When the Mekong is no longer 'the mighty'

By Khai Don   April 15, 2018 | 05:21 pm PT
When the Mekong is no longer 'the mighty'
A farmer feeds his fish at a farm on the Mekong River in Vietnam's southern city of Can Tho. Photo by Reuters/Kham
Hydropower projects are threatening Vietnam's Mekong delta, but farmers who make their livelihoods there know little about it.

During a class with secondary students in Can Tho City, I asked them: “Can anyone here tell me about the Mekong River?” I saw only four hands in a class of 50 students go up.

One of them told me that the Mekong is a river that flows into Vietnam and splits into nine different branches, but apart from that, there was little more forthcoming.

I've also asked dozens of farmers in Bac Lieu, Ca Mau and An Giang about the Mekong and what they know about the giant river that runs in front of their houses, and the response was pretty much the same.

They didn't know that a vast delta which generations of their families have relied on lies at the end of the seventh longest river in Asia, which stretches across six nations. And clearly, they had no idea about what might happen to the Mekong’s tributaries: the Tien, the Hau and the Can Tho.

News about the Mekong River seems a far cry from the farmers who spend their lives in the alluvial flows and paddy fields. Meanwhile, erosion has been spotted at 265 different areas the Mekong Delta, which if combined would measure a total length of 450 kilometers (280 miles).

At the Mekong River Commission (MRC) Summit in Siem Reap, Cambodia on April 4-5, environmental experts warned that hydropower projects will destroy the river basin, leaving serious impacts on not only the environment but on socio-economic development in the region.

But these warnings are nothing new. A report conducted earlier this year by the Vietnam National Mekong Committee said: “The alluvium level in the Mekong River is estimated to drop by 67-97 percent between 2020 and 2040. The loss of alluvium could severely affect the river’s ability to fertilize the soil, and as a result, it will have a direct impact on the geomorphology and stability of the Mekong Delta.”

The shape of the Mekong Delta is being threatened. The fertile soil that helped support the students whom I raised the question with is unlikely to ever be the same again. Houses will drift away, the river will no longer be full of alluvium, and paddy fields will no longer wait in eager expectation for the floods to arrive.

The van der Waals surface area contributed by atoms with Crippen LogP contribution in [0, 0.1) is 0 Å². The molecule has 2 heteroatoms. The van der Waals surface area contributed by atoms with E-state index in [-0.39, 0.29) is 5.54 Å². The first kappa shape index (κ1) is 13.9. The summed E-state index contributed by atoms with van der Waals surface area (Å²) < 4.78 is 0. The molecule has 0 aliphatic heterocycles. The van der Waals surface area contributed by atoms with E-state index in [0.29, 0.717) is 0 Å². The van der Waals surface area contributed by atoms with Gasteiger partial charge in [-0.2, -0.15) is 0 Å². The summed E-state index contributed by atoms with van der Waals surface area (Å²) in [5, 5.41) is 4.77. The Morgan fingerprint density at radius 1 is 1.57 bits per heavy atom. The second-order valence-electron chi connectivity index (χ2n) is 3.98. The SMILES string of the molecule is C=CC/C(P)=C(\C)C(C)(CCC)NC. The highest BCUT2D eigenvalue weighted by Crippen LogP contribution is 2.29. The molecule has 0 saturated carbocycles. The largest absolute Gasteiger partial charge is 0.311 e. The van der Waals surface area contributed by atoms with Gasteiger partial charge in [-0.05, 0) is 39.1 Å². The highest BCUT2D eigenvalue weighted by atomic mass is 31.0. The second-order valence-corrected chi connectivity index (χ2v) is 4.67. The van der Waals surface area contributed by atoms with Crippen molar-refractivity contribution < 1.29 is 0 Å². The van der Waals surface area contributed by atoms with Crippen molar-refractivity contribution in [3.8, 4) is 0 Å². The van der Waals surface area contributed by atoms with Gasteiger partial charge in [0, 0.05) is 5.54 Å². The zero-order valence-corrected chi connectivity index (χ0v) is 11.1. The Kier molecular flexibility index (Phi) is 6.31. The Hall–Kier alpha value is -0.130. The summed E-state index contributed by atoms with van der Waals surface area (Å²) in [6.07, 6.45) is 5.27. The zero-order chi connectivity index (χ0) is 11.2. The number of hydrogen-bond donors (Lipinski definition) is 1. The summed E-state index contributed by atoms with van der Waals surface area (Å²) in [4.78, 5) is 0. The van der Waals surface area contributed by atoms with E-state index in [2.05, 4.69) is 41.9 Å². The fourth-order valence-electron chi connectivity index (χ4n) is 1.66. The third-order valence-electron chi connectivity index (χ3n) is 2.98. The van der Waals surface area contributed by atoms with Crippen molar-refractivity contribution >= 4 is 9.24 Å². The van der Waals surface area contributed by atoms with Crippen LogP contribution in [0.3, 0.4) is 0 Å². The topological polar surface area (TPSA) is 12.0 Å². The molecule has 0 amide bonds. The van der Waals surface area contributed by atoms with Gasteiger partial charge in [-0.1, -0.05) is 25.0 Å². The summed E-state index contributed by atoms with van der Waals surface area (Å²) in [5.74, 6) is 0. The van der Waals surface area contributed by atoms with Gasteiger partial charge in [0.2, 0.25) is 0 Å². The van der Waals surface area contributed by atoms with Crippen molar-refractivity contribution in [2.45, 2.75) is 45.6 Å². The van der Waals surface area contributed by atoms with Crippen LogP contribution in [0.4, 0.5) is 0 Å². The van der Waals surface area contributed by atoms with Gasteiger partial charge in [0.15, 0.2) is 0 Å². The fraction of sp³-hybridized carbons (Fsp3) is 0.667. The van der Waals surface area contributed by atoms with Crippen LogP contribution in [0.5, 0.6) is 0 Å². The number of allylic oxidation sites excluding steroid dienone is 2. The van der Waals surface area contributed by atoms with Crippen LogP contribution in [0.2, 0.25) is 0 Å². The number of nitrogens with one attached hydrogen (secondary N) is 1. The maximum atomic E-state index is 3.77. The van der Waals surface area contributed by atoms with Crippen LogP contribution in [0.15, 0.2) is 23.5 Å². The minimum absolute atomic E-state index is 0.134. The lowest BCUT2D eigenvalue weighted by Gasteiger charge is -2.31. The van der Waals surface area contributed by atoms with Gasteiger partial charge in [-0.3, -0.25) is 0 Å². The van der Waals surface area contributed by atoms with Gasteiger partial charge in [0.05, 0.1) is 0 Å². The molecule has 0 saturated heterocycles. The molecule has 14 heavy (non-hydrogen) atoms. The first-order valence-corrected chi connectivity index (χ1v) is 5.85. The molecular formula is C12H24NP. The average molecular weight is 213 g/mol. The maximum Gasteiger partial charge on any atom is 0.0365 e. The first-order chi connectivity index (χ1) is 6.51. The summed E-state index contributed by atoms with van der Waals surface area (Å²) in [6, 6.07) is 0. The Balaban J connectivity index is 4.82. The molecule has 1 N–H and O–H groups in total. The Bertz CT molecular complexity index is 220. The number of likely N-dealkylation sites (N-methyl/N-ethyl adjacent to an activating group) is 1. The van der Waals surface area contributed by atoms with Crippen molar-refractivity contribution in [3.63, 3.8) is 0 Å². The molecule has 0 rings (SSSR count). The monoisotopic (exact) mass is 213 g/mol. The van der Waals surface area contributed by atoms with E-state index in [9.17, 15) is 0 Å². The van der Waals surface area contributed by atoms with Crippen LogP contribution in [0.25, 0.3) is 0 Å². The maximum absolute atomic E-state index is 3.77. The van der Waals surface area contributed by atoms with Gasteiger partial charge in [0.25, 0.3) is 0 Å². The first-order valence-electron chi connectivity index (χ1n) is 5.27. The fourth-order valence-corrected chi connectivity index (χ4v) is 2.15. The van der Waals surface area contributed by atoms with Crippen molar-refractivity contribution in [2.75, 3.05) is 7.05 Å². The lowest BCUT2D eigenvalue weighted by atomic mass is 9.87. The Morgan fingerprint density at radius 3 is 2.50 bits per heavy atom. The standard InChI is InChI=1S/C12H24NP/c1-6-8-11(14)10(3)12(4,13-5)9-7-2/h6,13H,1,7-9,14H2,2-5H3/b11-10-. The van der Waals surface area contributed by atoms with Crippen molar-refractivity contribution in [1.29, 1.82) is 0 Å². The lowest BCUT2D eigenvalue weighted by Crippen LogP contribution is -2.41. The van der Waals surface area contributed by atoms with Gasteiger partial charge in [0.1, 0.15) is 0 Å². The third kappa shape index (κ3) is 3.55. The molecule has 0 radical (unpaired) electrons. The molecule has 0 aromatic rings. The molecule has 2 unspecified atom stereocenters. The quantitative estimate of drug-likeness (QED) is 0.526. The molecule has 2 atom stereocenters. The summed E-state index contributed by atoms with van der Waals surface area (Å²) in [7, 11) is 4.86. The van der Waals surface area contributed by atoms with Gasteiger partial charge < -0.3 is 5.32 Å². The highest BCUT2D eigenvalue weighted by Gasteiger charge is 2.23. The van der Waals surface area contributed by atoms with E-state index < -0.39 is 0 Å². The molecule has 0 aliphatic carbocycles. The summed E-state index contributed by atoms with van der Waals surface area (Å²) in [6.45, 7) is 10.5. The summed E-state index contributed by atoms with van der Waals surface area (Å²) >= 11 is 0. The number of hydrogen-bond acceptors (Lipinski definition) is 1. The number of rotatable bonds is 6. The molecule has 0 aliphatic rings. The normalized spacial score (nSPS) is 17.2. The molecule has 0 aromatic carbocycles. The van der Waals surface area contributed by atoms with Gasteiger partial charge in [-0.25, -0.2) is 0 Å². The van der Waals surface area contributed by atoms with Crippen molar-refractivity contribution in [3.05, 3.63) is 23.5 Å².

These changes are already happening, sweeping away the main source of income for people in An Giang, Bac Lieu and Dong Thap.

Residents have also asked about the possible disappearance of floating markets, a scenario that might be hard to imagine for anyone who has visited the Mekong Delta.

The drought in 2016 left a deep wound among locals in the delta. Saltwater intrusion attacked the entirety of Ben Tre Province, leaving residents longing for fresh water. More than 200,000 hectares (over 490,000 acres) of paddy fields and hundreds of thousands of hectares of fruit orchards were damaged.

Hydropower plants, the crucial element that has led to the dramatic change on the Mekong River and the Mekong Delta, are an important factor for the development of the region. Many major dams on the main stream have been completed and are about to go into operation.

Vietnam’s Prime Minister Nguyen Xuan Phuc told the MRC Summit that the primary concern of the Vietnamese government now is responding to the negative impacts of climate change, extreme climatic events and human activities on the Mekong Delta.

The fate of the delta depends on the profound effects of activities on the Mekong River’s upper reaches that flow down into Vietnam and the canals that run by people's houses in southern Vietnam.

Farmers who raise catfish and cultivate paddy fields and fruit orchards face an uncertain future.

I met several Thai fishermen back in 2016 who understood that their poor catches were down to the unstable flow of water from the upper reaches of the Mekong River, a result of the Jinghong Dam built by China.

But the farmers I met in Dong Thap Province have never been given the chance to understand what's going on and how it will impact their lives, and they're the ones who will have to live with these hydropower projects.

They did not know that the calm flow of the Mekong River did not just cause erosion and sweep away houses all of a sudden. They even told me that they heard somewhere on the radio that China had released water from one of its dams to help Vietnam deal with drought.

The children who are going to own the Mekong Delta are missing out on important news due to both the authorities and the communities around them. News and information can help us prepare ourselves to cope with a future that lacks water and fish on the so-called mighty Mekong River.

The questions that should be raised here are: When will the “response” the government has been talking about actually start, and will that “response” involve the farmers who remain clueless about what the future holds and are still day-to-day with mud on their hands and feet.

*Khai Don is a writer based in Ho Chi Minh City. The opinions expressed are her own.

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